It’s difficult to say which is sharper in Ben Wheatley’s latest film, Free Fire: the bullets being fired by the nefarious characters found within or the witty jabs those characters tend to fling at one another between the continual barrage of deadly gunplay. One may kill you, but the other may actually hurt your feelings. As with his previous films, Wheatley presents Free Fire with a gleefully dark sense of humor, the ridiculousness of events playing out made all the more senseless when you take into account where everyone’s mindset is at. That sense of humor – not to mention the aberrantly comical characters – washes the onslaught of violence down all the easier, though, and, with Free Fire, Wheatley once again proves to be a unique voice in the filmmaking world.
A film about a gun deal in 1970s Boston gone wrong, Free Fire’s director moves his characters into play with stealth and precision. Two members of the IRA, Chris (Cillian Murphy) and Frank (Michael Smiley), are meeting their gun suppliers, Vernon (Sharlto Copley) and Martin (Babou Ceesay), in an abandoned warehouse along a pier. The IRA members are joined by an intermediary, Justine (Brie Larson), and the gun dealers with their own go-between, Ord (Armie Hammer). On either side are a pair of bumbling helpers or drivers: Stevo (Sam Riley) and Bernie (Enzo Cilenti) on the buyers’ side and Harry (Jack Reynor) and Gordon (Noah Taylor) on the side of the suppliers.
Discomfort grows between the two groups at first when the IRA members realize the suppliers have brought them the wrong type of assault rifle, but things take an even more dangerous turn when the realization that certain members have a genuine beef with members of the other side sets in. It isn’t long before guns are drawn, lines are crossed, and everyone ends up with a gunshot wound of varying degrees of severity. That’s when the real shooting begins.
With all these characters moving about the warehouse set and with inevitable double-crosses hanging in the background, you may think it’d be easy to get lost in all the muck, especially when bullets begin to fly. As one character shouts amidst all the violence, “I’ve forgotten whose side I’m on!” Wheatley’s meticulous grip on his screenplay, which he co-wrote with frequent collaborator Amy Jump, allows the back-and-forth to breezily wash over you. Their attention to detail plays out as much in favor to the story as it does to filling in the spaces of the film’s confined set. There may be confusion from time to time as to who is shooting whom, but there’s never a question as to who’s being aimed at.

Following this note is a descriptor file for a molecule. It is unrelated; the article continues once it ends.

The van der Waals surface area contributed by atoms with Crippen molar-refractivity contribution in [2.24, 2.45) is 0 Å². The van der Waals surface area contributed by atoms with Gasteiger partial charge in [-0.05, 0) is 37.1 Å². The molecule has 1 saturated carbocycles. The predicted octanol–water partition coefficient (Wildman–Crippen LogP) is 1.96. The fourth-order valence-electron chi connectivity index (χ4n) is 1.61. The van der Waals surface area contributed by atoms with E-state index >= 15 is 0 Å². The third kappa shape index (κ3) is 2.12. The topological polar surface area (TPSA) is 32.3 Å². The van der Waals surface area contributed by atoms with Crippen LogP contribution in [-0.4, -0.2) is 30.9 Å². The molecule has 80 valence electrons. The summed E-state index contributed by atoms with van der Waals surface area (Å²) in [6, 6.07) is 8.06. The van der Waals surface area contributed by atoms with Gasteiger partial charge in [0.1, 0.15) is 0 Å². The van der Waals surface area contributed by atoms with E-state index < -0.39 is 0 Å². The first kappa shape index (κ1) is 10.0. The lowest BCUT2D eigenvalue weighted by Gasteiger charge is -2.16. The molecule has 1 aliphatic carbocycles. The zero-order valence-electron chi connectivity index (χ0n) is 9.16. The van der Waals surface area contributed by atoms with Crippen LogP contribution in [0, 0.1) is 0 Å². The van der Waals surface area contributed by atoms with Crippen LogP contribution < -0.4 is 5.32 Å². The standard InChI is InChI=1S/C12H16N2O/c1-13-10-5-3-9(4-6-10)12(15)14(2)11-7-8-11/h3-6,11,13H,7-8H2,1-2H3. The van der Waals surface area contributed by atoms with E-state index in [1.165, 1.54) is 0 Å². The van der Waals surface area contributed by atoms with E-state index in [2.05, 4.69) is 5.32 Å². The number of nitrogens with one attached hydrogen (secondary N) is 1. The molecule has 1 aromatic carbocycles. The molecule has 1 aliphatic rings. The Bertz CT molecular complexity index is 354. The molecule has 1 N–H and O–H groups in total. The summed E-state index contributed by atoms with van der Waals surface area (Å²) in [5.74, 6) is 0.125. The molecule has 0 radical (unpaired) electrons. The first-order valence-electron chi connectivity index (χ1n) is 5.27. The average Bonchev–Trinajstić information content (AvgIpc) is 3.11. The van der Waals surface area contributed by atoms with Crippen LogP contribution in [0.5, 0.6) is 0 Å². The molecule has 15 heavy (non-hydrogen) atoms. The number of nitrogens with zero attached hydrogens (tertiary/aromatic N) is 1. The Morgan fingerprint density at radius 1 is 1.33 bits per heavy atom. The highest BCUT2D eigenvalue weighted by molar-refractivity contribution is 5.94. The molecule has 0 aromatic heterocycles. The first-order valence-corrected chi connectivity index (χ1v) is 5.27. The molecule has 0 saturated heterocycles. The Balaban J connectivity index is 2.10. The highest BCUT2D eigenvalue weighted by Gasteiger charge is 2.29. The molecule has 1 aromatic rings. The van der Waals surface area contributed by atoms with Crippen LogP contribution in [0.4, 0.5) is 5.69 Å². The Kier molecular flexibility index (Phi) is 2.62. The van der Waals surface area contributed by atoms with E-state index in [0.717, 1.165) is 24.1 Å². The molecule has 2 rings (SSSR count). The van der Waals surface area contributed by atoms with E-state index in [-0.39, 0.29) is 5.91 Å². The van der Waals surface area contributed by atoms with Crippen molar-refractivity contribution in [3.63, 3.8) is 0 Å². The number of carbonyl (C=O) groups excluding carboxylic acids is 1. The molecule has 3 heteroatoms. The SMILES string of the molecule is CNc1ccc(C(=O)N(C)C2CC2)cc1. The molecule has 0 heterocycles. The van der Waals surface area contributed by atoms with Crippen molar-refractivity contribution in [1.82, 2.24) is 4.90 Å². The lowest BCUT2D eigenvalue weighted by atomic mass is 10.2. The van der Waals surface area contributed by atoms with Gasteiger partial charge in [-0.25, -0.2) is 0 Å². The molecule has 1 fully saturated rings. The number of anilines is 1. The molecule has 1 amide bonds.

That goes for the gunplay as well as the verbal sparring that Wheatley and Jump include in their screenplay. These characters each have a chip on their shoulder, and none of them are shy about letting everyone else in the room know about it. Wheatley and Jump’s dialogue is extremely quick-witted, and, with the two also serving as the film’s editors, there isn’t an ounce of space wasted in the narrative. This momentum drives the film’s pace with a steady and determined trajectory making Free Fire a completely rollicking and effectively energetic action/comedy.
The same, determined aesthetic can be found in Wheatley’s direction. Once again Wheatley collaborates here with director of photography Laurie Rose, and the team at work behind the camera has an equally strong hand in Free Fire‘s constant momentum. Even with the confined area in which they’re working, the camera builds a solid foundation of geography and space as it moves about the dark and dusty corners of the warehouse. As with the film’s narrative, itself, there doesn’t seem to be a wasted inch of space in the set being used.
Nor does there appear to be a wasted opportunity when it comes to the cast. Each character is allowed their own sense of levity, some laying on the ham a little stonger than others, but it all suits the character at hand. Larson gives a strong performance as the seemingly most rational person in the room as she screams for everyone to “calm the fuck down” to no avail. Copley, on the other end of the spectrum, is a delight of silliness, something the actor tends to lean towards in most of his performances, but it suits his Free Fire character just fine. He seems to be the least self-aware person in this room of violence, but that allows him the more juvenile moments of humor here.
The remainder of the cast is weighed down by solid performances, as well. Hammer and Murphy play equal parts cool but with a slight tinge of macho-headed fatuity. Smiley, a longtime performer under Wheatley’s direction, is always a sight for sore eyes. Riley and Reynor play similar levels of character on either side of the bullet barrage: slimy and completely lizard-brained but not without a modicum of adorable oafishness. Theirs are probably the funniest to watch amongst all the chaos through and through.
All of this comes together in a wonderfully dark but unnervingly funny action ride courtesy of one of the best filmmakers working today. The attention to detail Ben Wheatley and his crew show makes its presence felt in all aspects of Free Fire, some of them with that added bonus of piecing the film’s subtext together after the credits have rolled and the energy exuded has begun to die down. There is much being said in Free Fire about the ridiculousness of violence and the inevitable results from such ridiculousness, but, apart from this, the film is still an absolute joy of chaotic violence and cynical humor. A little bit disco, a little bit punk rock, just a dash of John Denver, but loaded with undeniably funky ’70s cool, Free Fire is another sampling of Ben Wheatley as a filmmaker playing a unique beat on his own drum, and the results of his talent are endlessly rewarding.